Finally, DAF’s main contribution to the CLOCS event was a CF 440 FAD low-height 8x4 tipper in Cemex UK’s livery – one of six now in operation with its fleet. Based on DAF’s N3 ‘Haulage’ chassis (150mm lower than its conventional N3G construction variant), this 32-tonner also has additional low glazing to the passenger door, and was fitted with side underrun bars, nearside caution boards, side scan technology from Brigade Electronics and a six-camera VUE system for all-round monitoring and digital incident recording.
The so-called Vision Doors were designed by Cheshire-based Astra Vehicle Technologies, and allow for a retractable main window. Bodywork for the show tipper comprised a Weightlifter PPG tipping body with Hyva front-end tipping-gear and Dawbarn Hydroclear sheeting system.
It may be a while before such vehicles become mainstream. However, as TfL freight and fleet programme manger Glen Davies puts it: “We look forward to the time when enhanced vision trucks are the predominant vehicles purchased by the freight industry.” As the transport industry accepts these new vehicles, volumes increase and prices come down, that vision will come to pass.
Back to the future
CLOCS (Construction Logistics and Cyclist Safety) is on a roll. The standard – initially a response to the over-representation of HGVs associated with cyclist fatalities and galvanised by four tragic deaths within two weeks during 2011 – now has more than 240 signatory organisations, including 35 with a combined annual turnover of more than £23 billion.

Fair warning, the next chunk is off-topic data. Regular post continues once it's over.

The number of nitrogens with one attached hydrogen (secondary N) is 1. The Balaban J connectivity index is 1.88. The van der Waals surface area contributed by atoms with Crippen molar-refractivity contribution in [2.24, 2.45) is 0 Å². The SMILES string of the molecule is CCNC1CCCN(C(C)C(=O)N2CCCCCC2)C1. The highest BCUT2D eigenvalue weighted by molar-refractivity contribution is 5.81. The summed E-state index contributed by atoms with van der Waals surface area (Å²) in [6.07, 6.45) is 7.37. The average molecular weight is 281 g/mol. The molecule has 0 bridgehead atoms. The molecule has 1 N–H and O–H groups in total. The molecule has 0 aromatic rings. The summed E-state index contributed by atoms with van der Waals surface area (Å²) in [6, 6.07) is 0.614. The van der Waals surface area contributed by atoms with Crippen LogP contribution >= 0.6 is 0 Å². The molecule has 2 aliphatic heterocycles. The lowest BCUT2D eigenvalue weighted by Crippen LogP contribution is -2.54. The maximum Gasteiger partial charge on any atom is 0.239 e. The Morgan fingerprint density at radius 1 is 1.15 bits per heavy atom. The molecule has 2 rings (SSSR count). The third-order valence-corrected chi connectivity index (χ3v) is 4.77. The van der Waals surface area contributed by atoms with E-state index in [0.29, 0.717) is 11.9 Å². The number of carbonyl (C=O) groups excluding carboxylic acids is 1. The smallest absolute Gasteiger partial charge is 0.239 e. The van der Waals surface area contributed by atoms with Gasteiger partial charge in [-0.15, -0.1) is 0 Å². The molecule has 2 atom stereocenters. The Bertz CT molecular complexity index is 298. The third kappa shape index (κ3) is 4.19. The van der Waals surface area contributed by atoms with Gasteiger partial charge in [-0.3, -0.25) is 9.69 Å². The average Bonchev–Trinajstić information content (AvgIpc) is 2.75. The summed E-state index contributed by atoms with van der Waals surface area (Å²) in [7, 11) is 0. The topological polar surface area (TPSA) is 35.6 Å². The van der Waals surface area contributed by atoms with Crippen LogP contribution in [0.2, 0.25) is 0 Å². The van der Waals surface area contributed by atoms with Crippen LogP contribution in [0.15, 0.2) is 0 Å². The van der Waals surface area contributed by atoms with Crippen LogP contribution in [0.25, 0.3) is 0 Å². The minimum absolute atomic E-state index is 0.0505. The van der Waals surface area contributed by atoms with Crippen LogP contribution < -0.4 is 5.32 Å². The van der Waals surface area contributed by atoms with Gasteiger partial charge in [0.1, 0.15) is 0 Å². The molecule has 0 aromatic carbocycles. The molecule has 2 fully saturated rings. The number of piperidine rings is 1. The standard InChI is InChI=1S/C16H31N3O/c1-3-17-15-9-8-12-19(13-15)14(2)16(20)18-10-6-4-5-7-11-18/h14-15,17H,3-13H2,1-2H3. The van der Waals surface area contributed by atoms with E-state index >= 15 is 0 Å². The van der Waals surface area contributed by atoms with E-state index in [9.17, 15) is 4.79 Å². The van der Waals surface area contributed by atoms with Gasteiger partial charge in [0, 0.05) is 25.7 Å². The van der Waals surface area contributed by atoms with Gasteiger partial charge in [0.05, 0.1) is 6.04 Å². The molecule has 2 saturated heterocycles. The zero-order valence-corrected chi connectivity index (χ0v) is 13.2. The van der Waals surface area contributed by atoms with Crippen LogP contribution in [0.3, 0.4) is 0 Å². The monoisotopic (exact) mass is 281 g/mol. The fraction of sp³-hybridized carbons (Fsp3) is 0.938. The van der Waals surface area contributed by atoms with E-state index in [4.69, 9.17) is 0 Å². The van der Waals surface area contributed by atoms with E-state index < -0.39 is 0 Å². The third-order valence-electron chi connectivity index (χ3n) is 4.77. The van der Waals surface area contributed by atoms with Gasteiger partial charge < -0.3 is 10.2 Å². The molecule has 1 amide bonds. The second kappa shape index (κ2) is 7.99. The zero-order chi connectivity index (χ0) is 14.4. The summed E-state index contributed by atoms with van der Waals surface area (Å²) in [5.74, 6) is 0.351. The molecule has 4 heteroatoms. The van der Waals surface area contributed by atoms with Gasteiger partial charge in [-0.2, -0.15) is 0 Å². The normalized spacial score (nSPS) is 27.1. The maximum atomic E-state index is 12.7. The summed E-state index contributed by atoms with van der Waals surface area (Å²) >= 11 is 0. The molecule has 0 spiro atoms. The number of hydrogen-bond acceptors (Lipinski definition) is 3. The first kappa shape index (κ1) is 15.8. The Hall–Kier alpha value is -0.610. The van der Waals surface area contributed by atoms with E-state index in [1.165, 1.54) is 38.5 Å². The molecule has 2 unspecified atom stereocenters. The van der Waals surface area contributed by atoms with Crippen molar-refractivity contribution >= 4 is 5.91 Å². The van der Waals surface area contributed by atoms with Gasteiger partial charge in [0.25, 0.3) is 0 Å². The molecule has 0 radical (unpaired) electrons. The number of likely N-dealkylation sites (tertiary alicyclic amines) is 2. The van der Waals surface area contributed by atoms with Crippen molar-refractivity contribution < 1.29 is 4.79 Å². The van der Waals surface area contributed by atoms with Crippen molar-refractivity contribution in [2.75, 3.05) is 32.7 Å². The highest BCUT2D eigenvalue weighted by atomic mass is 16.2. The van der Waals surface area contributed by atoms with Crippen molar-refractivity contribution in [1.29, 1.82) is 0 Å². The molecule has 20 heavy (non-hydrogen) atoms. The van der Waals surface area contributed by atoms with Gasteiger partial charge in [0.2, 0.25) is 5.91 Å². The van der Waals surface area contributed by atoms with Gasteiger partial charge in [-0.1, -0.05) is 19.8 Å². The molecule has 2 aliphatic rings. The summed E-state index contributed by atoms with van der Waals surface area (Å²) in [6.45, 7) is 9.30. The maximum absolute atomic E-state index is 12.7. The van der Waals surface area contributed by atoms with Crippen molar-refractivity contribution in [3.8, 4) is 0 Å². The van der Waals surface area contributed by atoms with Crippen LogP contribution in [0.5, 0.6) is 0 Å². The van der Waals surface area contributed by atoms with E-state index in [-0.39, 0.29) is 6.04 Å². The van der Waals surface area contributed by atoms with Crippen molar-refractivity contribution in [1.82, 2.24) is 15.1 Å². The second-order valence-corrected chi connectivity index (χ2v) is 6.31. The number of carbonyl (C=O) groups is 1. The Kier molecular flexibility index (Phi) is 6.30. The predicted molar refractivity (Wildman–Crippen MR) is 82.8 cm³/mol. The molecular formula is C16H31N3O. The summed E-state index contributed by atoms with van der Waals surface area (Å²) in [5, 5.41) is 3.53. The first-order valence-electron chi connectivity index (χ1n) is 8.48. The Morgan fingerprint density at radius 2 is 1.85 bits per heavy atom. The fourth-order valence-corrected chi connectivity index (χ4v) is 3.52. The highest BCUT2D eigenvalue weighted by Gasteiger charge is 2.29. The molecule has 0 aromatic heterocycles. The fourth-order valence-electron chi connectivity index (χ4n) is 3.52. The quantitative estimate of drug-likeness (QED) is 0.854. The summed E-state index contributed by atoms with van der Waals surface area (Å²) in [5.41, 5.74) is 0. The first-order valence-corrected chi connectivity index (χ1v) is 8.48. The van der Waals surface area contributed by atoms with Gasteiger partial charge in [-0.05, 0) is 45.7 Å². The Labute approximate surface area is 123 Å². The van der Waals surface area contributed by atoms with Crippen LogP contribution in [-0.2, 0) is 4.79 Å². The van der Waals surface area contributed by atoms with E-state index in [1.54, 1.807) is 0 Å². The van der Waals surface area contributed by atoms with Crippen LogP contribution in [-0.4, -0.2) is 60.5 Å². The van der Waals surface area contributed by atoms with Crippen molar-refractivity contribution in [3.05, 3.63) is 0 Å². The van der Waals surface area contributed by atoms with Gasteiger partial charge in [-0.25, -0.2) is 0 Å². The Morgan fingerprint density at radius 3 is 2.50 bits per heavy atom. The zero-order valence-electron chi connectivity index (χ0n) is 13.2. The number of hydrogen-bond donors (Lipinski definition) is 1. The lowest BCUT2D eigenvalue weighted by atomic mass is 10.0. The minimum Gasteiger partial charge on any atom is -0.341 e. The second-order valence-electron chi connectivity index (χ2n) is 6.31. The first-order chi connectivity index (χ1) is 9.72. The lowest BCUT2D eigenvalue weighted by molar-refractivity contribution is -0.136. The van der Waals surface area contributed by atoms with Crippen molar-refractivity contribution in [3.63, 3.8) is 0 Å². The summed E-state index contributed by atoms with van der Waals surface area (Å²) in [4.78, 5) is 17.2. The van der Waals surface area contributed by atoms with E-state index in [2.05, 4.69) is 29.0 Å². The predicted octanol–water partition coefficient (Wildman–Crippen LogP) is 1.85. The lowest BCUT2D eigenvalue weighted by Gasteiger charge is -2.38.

CLOCS has also been implemented at over 50 major construction and 2,500 utility sites across the UK. Some 20,000 HGVs have now been fitted with CLOCS enhanced safety equipment. And over 21,000 HGV drivers have already attended CLOCS-specified WRRR (work-related road risk) safe urban driving courses.
Why such large numbers? Bear in mind that 22% of current UK construction projects – representing some £31 billion worth – are centred on the capital. And the vast majority of those (in terms of value) are controlled, directly or indirectly, by London. Quite simply, contractors either get on board or they don’t get the business.
Equally, who wants to be seen to fly in the face of a movement geared to improving the safety of urban logistics? That’s no doubt why Build UK – created in 2015 by the merger of the National Specialist Contractor Council and the UK Contractors Group – has signed up to CLOCS. And its membership includes 27 of the industry’s largest main contractors, 42 trade associations and 11,500 specialist contractors.
This isn’t going away. Speaking at the fifth CLOCS Progress event, TfL commissioner Mike Brown said he wants the number of deaths and serious injuries involving vulnerable road users on London’s streets reduced by 50% against current numbers by 2020. He also stated that the organisation will commit “whatever resource is required to meet or exceed that objective”. That’s in addition to the £8 million pa funding already pledged to deliver freight programmes designed to make London’s roads less congested, less polluted and safer.
TfL now wants to see CLOCS continue its spread beyond London and the construction sector – eventually being embedded nationwide in contacts involving logistics. It’s not about imposing CLOCS on the regions, but instead recognising the value of a single, industry-developed, evidence-based standard – as opposed to the chaos of multiple competing local ditakts that reinvent the wheel.
For Brown, CLOCS is clearly non-negotiable. “TfL, under my leadership, will absolutely remain committed to the values and aims of CLOCS. As a client of some of the largest infrastructure projects in the UK, I am determined that we will lead good practice, based on CLOCS, through the contracts we let via our supply chain.”